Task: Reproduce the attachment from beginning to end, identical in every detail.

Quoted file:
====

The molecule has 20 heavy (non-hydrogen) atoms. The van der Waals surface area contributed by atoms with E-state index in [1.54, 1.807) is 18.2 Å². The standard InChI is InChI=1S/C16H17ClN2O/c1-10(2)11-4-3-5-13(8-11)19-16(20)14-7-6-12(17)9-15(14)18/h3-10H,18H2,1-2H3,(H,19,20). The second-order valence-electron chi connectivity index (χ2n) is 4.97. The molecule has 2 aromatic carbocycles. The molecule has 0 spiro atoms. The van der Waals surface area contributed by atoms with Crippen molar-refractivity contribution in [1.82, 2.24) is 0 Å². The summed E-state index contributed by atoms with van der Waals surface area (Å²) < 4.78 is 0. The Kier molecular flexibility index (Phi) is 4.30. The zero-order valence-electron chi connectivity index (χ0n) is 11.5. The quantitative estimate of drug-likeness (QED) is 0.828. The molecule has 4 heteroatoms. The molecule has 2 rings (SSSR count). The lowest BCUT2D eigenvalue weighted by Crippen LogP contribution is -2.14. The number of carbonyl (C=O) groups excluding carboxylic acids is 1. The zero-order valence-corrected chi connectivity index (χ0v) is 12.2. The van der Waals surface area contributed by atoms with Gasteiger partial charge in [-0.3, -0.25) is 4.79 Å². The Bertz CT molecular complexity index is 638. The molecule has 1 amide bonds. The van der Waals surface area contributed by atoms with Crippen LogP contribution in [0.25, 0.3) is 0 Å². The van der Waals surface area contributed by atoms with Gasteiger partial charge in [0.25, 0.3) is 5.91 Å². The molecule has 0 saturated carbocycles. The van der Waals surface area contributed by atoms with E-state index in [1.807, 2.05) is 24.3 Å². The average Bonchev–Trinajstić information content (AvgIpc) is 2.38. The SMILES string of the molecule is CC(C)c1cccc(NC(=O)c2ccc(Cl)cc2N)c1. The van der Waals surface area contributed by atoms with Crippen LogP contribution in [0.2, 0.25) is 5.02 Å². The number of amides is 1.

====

The molecule has 20 heavy (non-hydrogen) atoms. The van der Waals surface area contributed by atoms with E-state index in [1.54, 1.807) is 18.2 Å². The standard InChI is InChI=1S/C16H17ClN2O/c1-10(2)11-4-3-5-13(8-11)19-16(20)14-7-6-12(17)9-15(14)18/h3-10H,18H2,1-2H3,(H,19,20). The second-order valence-electron chi connectivity index (χ2n) is 4.97. The molecule has 2 aromatic carbocycles. The molecule has 0 spiro atoms. The van der Waals surface area contributed by atoms with Crippen molar-refractivity contribution in [1.82, 2.24) is 0 Å². The summed E-state index contributed by atoms with van der Waals surface area (Å²) < 4.78 is 0. The Kier molecular flexibility index (Phi) is 4.30. The zero-order valence-electron chi connectivity index (χ0n) is 11.5. The quantitative estimate of drug-likeness (QED) is 0.828. The molecule has 4 heteroatoms. The molecule has 2 rings (SSSR count). The lowest BCUT2D eigenvalue weighted by Crippen LogP contribution is -2.14. The number of carbonyl (C=O) groups excluding carboxylic acids is 1. The zero-order valence-corrected chi connectivity index (χ0v) is 12.2. The van der Waals surface area contributed by atoms with Gasteiger partial charge in [-0.3, -0.25) is 4.79 Å². The Bertz CT molecular complexity index is 638. The molecule has 1 amide bonds. The van der Waals surface area contributed by atoms with Crippen LogP contribution in [0.25, 0.3) is 0 Å². The van der Waals surface area contributed by atoms with Gasteiger partial charge in [0.25, 0.3) is 5.91 Å². The molecule has 0 saturated carbocycles. The van der Waals surface area contributed by atoms with E-state index in [1.807, 2.05) is 24.3 Å². The average Bonchev–Trinajstić information content (AvgIpc) is 2.38. The SMILES string of the molecule is CC(C)c1cccc(NC(=O)c2ccc(Cl)cc2N)c1. The van der Waals surface area contributed by atoms with Crippen LogP contribution in [0.2, 0.25) is 5.02 Å². The number of amides is 1.